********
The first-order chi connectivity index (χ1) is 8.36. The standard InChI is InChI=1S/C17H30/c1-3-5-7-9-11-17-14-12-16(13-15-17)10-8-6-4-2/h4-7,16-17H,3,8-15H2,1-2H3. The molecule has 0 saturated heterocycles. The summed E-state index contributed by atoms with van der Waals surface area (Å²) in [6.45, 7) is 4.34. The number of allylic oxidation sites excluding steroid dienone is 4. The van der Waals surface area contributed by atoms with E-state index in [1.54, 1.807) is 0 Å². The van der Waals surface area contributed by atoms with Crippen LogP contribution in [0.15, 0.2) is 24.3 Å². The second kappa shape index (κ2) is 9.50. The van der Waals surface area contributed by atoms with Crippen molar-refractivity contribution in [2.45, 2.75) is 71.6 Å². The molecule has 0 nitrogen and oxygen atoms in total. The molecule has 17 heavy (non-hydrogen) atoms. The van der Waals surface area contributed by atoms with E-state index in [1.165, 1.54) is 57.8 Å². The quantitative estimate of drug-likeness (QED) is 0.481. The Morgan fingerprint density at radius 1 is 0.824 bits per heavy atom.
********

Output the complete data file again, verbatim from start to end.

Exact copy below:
The first-order chi connectivity index (χ1) is 8.36. The standard InChI is InChI=1S/C17H30/c1-3-5-7-9-11-17-14-12-16(13-15-17)10-8-6-4-2/h4-7,16-17H,3,8-15H2,1-2H3. The molecule has 0 saturated heterocycles. The summed E-state index contributed by atoms with van der Waals surface area (Å²) in [6.45, 7) is 4.34. The number of allylic oxidation sites excluding steroid dienone is 4. The van der Waals surface area contributed by atoms with E-state index in [1.54, 1.807) is 0 Å². The van der Waals surface area contributed by atoms with Crippen LogP contribution in [0.15, 0.2) is 24.3 Å². The second kappa shape index (κ2) is 9.50. The van der Waals surface area contributed by atoms with Crippen molar-refractivity contribution in [2.45, 2.75) is 71.6 Å². The molecule has 0 nitrogen and oxygen atoms in total. The molecule has 17 heavy (non-hydrogen) atoms. The van der Waals surface area contributed by atoms with E-state index in [1.165, 1.54) is 57.8 Å². The quantitative estimate of drug-likeness (QED) is 0.481. The Morgan fingerprint density at radius 1 is 0.824 bits per heavy atom.